SUBMITTED: 17 OCTOBER 2006 - 9:00am HST

Hawaii 2050 Sustainability meeting on Kauai

among others, participants included county council members, military personnel & environmentalists

The Hawaii 2050 Sustainability Task Force met at Chiefess Kamakahelei Middle School cafeteria in Lihue last night. It was the third outer island meeting of this planning group that has been charged by the State Legislature to develop a sustainability plan for Hawaii. The meeting was to engage the community members of the outer islands in the planning process.

Although the kickoff meeting, on Oahu in August, was an unanticipated success with over 500 participants; so far the outer island meetings have been a disappointment of organizers. The two meetings on the Big Island had less than 75 people attend.

Kauai had a surprising turnout of over 150 people attending last night's meeting. One glaring "missing person" was Ian Costa, the Director of Planning for Kauai, even though he was listed as a presenter. It is notable, that when local politicians and task force staff members were mentioned, Costa was the only one who received no applause - and this was before it was realized he was not going to show up... maybe that's why.

Two Task Force staff members are notable for Kauai; Beth Tokioka and Don Fujimoto. Kauai State representative Hermina Morita has been a driving force on the Task Force as well.

The Kauai meeting was led by the Task Force Chair, Russell Kokubun, state legislator from the Big Island. He explained that after the outer island meetings were completed, there would be the Phase One planning period. Phase One is titled 'Vision, Values & Priorities and will begin now and last until February 2007.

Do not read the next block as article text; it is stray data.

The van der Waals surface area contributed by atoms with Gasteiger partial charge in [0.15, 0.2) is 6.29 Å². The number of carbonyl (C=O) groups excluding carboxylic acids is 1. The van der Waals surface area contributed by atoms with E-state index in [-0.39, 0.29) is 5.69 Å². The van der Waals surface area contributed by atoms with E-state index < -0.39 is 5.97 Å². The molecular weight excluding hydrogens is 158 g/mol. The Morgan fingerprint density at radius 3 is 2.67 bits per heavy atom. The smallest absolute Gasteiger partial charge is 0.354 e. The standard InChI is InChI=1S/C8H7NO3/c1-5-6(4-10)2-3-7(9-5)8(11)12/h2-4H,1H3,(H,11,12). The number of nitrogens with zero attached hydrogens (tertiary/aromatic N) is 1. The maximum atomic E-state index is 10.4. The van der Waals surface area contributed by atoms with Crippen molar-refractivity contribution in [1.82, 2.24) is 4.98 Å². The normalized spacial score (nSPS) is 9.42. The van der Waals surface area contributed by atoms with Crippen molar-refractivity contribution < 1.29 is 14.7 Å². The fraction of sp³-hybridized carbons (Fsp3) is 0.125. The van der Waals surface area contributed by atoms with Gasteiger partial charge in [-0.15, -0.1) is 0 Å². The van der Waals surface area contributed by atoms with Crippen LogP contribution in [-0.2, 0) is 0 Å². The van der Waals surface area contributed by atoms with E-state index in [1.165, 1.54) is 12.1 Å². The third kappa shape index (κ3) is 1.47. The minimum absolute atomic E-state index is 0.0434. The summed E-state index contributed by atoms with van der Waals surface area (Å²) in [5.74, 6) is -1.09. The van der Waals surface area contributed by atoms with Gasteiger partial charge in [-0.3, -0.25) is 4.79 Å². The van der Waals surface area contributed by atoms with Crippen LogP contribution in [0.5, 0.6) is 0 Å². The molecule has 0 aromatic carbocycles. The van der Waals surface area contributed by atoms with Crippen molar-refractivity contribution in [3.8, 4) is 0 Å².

Phase One is crucial for public influence. The Task Force is seeking solutions during this phase and in later phases will be creating the plan and reviewing it. So if you are interested in this process, now is the time to get involved and crystallize your thoughts on the issues.

The contact information of those attending was taken and local sustainability efforts were noted.

For the remainder of the meeting the participants were divided into three groups for some "brain storming". I have reservations about this kind of "participation". The way it works is a "facilitator" asks a question. In this case "What is sustainability mean to you?. Then the facilitator seeks a quick answer from each audience member that can then be written in a single line on a big sheet of paper.

After the answers are written on several sheets of paper, colored stickers are given out and people vote on the most popular answers. The facilitator then counts the votes and determines the groups priorities, circling the top three.

After a few answers the group begins throwing up a wish list of desirable things that may have little to do with the subject at hand. The results of this process is a popularity contest for the "nicest" sentiment written down. For example; in the group I was in "Good health care" was the number two vote getter for what sustainability means. Two items that won far fewer votes were "No growth economy" and "Limited Population". I think that is because these items, although vital for sustainability, are not "nice".

I have seen many of these kinds of handling of crowds. Mayor Baptiste's neighborhood meetings to determine neighborhood priorities followed this pattern. These on the spot answers to big problems are not debated, reviewed or criticized. As a result they are a "feel good" list that is later used as a hammer to direct policy.

For example; the mayor's first neighborhood meeting in Hanapepe, four years ago, determined that drug use was the number one problem. The mayor is now using that determination as the community's desire for a drug treatment center in Hanapepe near the public beach park. That is not what the community had in mind.